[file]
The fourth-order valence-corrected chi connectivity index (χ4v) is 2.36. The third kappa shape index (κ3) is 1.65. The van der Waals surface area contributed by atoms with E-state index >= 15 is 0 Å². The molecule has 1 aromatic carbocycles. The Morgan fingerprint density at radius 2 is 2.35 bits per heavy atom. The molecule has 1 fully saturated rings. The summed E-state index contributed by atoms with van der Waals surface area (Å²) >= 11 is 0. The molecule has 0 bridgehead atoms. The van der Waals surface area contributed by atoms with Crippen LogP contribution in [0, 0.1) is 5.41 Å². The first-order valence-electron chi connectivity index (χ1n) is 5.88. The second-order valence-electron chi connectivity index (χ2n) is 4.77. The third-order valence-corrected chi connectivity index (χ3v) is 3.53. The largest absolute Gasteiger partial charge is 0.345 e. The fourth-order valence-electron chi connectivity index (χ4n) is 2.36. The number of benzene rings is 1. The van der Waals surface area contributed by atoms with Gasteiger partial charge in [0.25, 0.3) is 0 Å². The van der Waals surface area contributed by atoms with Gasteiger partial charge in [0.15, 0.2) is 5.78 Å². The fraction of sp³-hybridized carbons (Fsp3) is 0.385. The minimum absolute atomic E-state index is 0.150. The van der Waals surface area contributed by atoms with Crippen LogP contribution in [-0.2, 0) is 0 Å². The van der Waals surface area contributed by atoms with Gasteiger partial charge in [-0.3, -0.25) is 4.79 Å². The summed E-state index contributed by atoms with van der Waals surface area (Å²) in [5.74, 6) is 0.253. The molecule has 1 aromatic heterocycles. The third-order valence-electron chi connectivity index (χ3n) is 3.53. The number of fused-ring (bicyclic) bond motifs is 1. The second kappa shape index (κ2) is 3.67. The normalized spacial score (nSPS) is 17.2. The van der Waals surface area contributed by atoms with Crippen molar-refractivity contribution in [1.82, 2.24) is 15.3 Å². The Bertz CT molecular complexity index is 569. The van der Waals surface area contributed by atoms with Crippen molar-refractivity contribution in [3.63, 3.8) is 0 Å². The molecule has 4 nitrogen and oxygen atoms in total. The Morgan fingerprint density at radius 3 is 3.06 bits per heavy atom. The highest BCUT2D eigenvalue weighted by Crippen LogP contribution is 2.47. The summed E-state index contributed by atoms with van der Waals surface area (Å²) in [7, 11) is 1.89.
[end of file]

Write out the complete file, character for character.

The fourth-order valence-corrected chi connectivity index (χ4v) is 2.36. The third kappa shape index (κ3) is 1.65. The van der Waals surface area contributed by atoms with E-state index >= 15 is 0 Å². The molecule has 1 aromatic carbocycles. The Morgan fingerprint density at radius 2 is 2.35 bits per heavy atom. The molecule has 1 fully saturated rings. The summed E-state index contributed by atoms with van der Waals surface area (Å²) >= 11 is 0. The molecule has 0 bridgehead atoms. The van der Waals surface area contributed by atoms with Crippen LogP contribution in [0, 0.1) is 5.41 Å². The first-order valence-electron chi connectivity index (χ1n) is 5.88. The second-order valence-electron chi connectivity index (χ2n) is 4.77. The third-order valence-corrected chi connectivity index (χ3v) is 3.53. The largest absolute Gasteiger partial charge is 0.345 e. The fourth-order valence-electron chi connectivity index (χ4n) is 2.36. The number of benzene rings is 1. The van der Waals surface area contributed by atoms with Gasteiger partial charge in [0.25, 0.3) is 0 Å². The van der Waals surface area contributed by atoms with Gasteiger partial charge in [0.15, 0.2) is 5.78 Å². The fraction of sp³-hybridized carbons (Fsp3) is 0.385. The minimum absolute atomic E-state index is 0.150. The van der Waals surface area contributed by atoms with Crippen LogP contribution in [-0.2, 0) is 0 Å². The van der Waals surface area contributed by atoms with Gasteiger partial charge in [-0.3, -0.25) is 4.79 Å². The summed E-state index contributed by atoms with van der Waals surface area (Å²) in [5.74, 6) is 0.253. The molecule has 1 aromatic heterocycles. The third-order valence-electron chi connectivity index (χ3n) is 3.53. The number of fused-ring (bicyclic) bond motifs is 1. The second kappa shape index (κ2) is 3.67. The normalized spacial score (nSPS) is 17.2. The van der Waals surface area contributed by atoms with Crippen molar-refractivity contribution in [1.82, 2.24) is 15.3 Å². The Bertz CT molecular complexity index is 569. The van der Waals surface area contributed by atoms with Crippen molar-refractivity contribution in [3.63, 3.8) is 0 Å². The molecule has 4 nitrogen and oxygen atoms in total. The Morgan fingerprint density at radius 3 is 3.06 bits per heavy atom. The highest BCUT2D eigenvalue weighted by Crippen LogP contribution is 2.47. The summed E-state index contributed by atoms with van der Waals surface area (Å²) in [7, 11) is 1.89.